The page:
And now if any man shall say, we see no such things as you talk of, and find the confirmed people the same after as before, no better and no wiser, not richer in gifts, not more adorned with graces, nothing more zealous for Christ's kingdom, not more comforted with hope, or established by faith, or built up with charity; they neither speak better, nor live better; what then? Does it therefore follow that the Holy Ghost is not given in confirmation? Nothing less. For is not Christ given us in the sacrament of the Lord's supper? Do not we receive his body and his blood? Are we not made all one with Christ, and he with us? And yet it is too true, that when we arise from that holy feast, thousands there are that find no change. But there are in this two things to be considered.

One is, that the changes which are wrought upon our souls are not, after the manner of nature, visible, and sensible, and with observation. "The kingdom of God cometh not with observation:" for it is within you, and is only discerned spiritually, and produces its effects by the method of heaven, and is first apprehended by faith, and is endeared by charity, and at last is understood by holy and kind experiences. And in this there is no more objection against confirmation than against baptism, or the Lord's supper, or any other ministry evangelical.

The other thing is this: if we do not find the effects of

the Spirit in confirmation,'it is our faults. For he is received by moral instruments, and is intended only as a help to our endeavours, to our labours and our prayers, to our contentions and our mortifications, to our faith and to our hope, to our patience and to our charity. "Non adjuvari dicitur, qui nihil facit," "He that does nothing, cannot be said to be helped." Unless we in these instances do our part of the work, it will be no wonder, if we lose his part of the co-operation and supervening blessing. He that comes under the bishop's hands to receive the gift of the Holy Ghost, will come with holy desires and a longing soul, with an open hand and a prepared heart; he will purify the house of the Spirit for the entertainment of so divine a guest; he will receive him with humility, and follow him with obedience, and delight him with purities: and he that does thus, let him make the objection if he can, and tell me, does he 'say that Jesus is the Lord?' He cannot say this but by the Holy Ghost.'-Does he love his brother? If he does, then the Spirit of God abides in him.'-Is Jesus Christ formed in him? Does he live by the laws of the Spirit? Does he obey his commands? Does he attend his motions? Hath he no earnest desires to serve God? If he have not, then in vain hath he received either baptism or confirmation. But if he have, it is certain that of himself he cannot do these things: he cannot of himself think a good thought.' Does he therefore think well? That is from the Holy Spirit of God.

To conclude this inquiry: "the Holy Ghost is promised to all men to profit withal ";" that is plain in Scripture. Confirmation, or prayer and imposition of the bishop's hand, is the solemnity and rite used in Scripture for the conveying of that promise, and the effect is felt in all the sanctifications and changes of the soul; and he that denies these things hath not faith, nor the true notices of religion, or the Spirit of Christianity. Hear what the Scriptures yet further say in this mystery: "Now he which confirmeth or stablisheth us with you in Christ, and hath anointed us, is God: who hath also sealed us, and given the earnest of the Spirit in our hearts"." Here is a description of the whole mysterious part of this rite. God is the author of the grace: the apostles and all Christians are the suscipients, and receive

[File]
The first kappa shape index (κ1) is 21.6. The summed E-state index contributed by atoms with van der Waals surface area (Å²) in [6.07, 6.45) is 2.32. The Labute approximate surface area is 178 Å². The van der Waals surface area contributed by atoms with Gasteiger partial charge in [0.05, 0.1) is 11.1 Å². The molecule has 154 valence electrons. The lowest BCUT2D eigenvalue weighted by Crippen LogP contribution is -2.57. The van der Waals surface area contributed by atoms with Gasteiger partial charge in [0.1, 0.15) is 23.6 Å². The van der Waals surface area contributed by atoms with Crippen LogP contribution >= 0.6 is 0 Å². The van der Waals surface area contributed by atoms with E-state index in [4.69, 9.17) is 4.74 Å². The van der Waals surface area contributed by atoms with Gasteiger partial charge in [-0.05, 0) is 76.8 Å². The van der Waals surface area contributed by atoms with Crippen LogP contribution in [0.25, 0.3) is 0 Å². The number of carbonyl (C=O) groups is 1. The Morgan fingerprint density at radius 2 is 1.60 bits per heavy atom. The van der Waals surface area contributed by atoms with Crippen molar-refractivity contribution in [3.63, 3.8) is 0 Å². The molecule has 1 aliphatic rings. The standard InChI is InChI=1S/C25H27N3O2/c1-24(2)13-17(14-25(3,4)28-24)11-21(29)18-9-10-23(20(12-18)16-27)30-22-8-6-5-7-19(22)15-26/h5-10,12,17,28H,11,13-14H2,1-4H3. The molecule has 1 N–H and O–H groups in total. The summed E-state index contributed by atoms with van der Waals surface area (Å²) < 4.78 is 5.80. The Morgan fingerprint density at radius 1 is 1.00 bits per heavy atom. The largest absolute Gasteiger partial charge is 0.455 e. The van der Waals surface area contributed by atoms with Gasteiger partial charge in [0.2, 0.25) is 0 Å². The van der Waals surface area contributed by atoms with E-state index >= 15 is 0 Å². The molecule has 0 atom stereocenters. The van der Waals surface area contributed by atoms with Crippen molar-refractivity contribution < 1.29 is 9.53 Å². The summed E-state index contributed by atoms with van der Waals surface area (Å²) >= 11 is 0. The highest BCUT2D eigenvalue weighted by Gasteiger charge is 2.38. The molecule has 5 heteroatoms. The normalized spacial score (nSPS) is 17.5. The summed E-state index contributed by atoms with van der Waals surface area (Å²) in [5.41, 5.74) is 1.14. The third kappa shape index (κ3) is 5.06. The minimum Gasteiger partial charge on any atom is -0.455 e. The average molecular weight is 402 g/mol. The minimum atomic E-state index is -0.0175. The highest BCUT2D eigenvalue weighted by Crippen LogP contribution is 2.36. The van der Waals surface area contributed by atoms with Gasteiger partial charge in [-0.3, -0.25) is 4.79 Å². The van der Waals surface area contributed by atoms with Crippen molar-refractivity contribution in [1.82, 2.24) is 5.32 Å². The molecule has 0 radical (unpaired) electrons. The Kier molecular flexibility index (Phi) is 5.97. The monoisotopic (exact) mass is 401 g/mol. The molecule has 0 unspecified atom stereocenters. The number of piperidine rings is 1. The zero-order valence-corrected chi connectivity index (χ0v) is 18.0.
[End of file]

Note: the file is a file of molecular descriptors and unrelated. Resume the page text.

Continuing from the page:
P 1 Cor. xii. 7.

↑ 2 Cor. i. 21, 22.

this grace by this grace we are adopted and incorporated into Christ: God hath anointed us; that is, he hath given us this unction from above," he hath sealed us by his Spirit," made us his own, bored our ears through, made us free by his perpetual service, and hath done all these things in token of a greater; he hath given us his Spirit to testify to us that he will give us of his glory. These words of St. Paul, besides that they evidently contain in them the spiritual part of this ritual, are also expounded of the rite and sacramental itself by St. Chrysostom, Theodoret, and Theophylact, that I may name no more. For in this mystery,

"Christos nos efficit, et misericordiam Dei nobis annunciat per Spiritum Sanctum," said St. John Damascen"; "he makes us his anointed ones, and by the Holy Spirit he declares his eternal mercy towards us."--"Nolite tangere Christos meos," "Touch not mine anointed ones."-For when we have this signature of the Lord upon us, the devils cannot come near to hurt us, unless we consent to their temptations, and drive the Holy Spirit of the Lord from us.

SECTION VII.

Of Preparation to Confirmation, and the Circumstances of receiving it.

IF confirmation have such gracious effects, why do we confirm little children, whom in all reason we cannot suppose to be capable and receptive of such graces? It will be no answer to this, if we say, that this very question is asked concerning the baptism of infants, to which as great effects are consequent, even pardon of all our sins, and the new birth and regeneration of the soul unto Christ: for in these things the soul is wholly passive, and nothing is required of the suscipient but that he put in no bar against the grace; which because infants cannot do, they are capable of baptism; but it follows not, that therefore they are capable of confirmation, because this does suppose them such as to need new assistances, and is a new profession, and a personal undertaking, and therefore requires personal abilities, and cannot Lib. 4. de Fide, cap. 10.